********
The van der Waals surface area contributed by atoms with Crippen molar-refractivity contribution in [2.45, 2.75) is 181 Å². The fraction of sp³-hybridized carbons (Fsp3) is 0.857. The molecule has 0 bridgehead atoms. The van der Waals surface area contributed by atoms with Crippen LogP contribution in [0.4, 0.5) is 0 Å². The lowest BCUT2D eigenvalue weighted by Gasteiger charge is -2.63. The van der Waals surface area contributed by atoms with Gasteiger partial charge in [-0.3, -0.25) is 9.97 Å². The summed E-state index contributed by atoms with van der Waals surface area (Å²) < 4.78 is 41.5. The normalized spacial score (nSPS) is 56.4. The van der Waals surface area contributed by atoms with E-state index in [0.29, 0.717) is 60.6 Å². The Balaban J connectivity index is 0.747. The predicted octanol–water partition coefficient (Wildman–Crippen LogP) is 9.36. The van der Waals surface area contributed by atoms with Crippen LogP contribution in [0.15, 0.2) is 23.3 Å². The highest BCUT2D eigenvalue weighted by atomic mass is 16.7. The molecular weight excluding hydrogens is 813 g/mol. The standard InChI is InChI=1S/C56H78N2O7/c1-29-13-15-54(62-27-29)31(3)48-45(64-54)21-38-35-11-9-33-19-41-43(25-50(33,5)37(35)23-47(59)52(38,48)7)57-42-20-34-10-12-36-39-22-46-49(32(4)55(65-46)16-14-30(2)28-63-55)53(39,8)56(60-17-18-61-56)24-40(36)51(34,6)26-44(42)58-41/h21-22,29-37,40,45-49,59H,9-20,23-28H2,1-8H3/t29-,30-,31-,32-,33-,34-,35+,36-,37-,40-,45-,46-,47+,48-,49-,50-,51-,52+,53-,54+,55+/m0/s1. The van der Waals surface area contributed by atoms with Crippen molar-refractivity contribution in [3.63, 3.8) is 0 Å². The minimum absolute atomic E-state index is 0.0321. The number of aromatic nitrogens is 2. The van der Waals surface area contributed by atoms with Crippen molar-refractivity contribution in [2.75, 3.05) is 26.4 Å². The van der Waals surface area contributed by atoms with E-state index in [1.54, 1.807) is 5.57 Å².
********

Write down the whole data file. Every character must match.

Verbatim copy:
The van der Waals surface area contributed by atoms with Crippen molar-refractivity contribution in [2.45, 2.75) is 181 Å². The fraction of sp³-hybridized carbons (Fsp3) is 0.857. The molecule has 0 bridgehead atoms. The van der Waals surface area contributed by atoms with Crippen LogP contribution in [0.4, 0.5) is 0 Å². The lowest BCUT2D eigenvalue weighted by Gasteiger charge is -2.63. The van der Waals surface area contributed by atoms with Gasteiger partial charge in [-0.3, -0.25) is 9.97 Å². The summed E-state index contributed by atoms with van der Waals surface area (Å²) < 4.78 is 41.5. The normalized spacial score (nSPS) is 56.4. The van der Waals surface area contributed by atoms with E-state index in [0.29, 0.717) is 60.6 Å². The Balaban J connectivity index is 0.747. The predicted octanol–water partition coefficient (Wildman–Crippen LogP) is 9.36. The van der Waals surface area contributed by atoms with Crippen LogP contribution in [0.15, 0.2) is 23.3 Å². The highest BCUT2D eigenvalue weighted by atomic mass is 16.7. The molecular weight excluding hydrogens is 813 g/mol. The standard InChI is InChI=1S/C56H78N2O7/c1-29-13-15-54(62-27-29)31(3)48-45(64-54)21-38-35-11-9-33-19-41-43(25-50(33,5)37(35)23-47(59)52(38,48)7)57-42-20-34-10-12-36-39-22-46-49(32(4)55(65-46)16-14-30(2)28-63-55)53(39,8)56(60-17-18-61-56)24-40(36)51(34,6)26-44(42)58-41/h21-22,29-37,40,45-49,59H,9-20,23-28H2,1-8H3/t29-,30-,31-,32-,33-,34-,35+,36-,37-,40-,45-,46-,47+,48-,49-,50-,51-,52+,53-,54+,55+/m0/s1. The van der Waals surface area contributed by atoms with Crippen molar-refractivity contribution in [3.63, 3.8) is 0 Å². The minimum absolute atomic E-state index is 0.0321. The number of aromatic nitrogens is 2. The van der Waals surface area contributed by atoms with Crippen molar-refractivity contribution in [2.75, 3.05) is 26.4 Å². The van der Waals surface area contributed by atoms with E-state index in [1.54, 1.807) is 5.57 Å².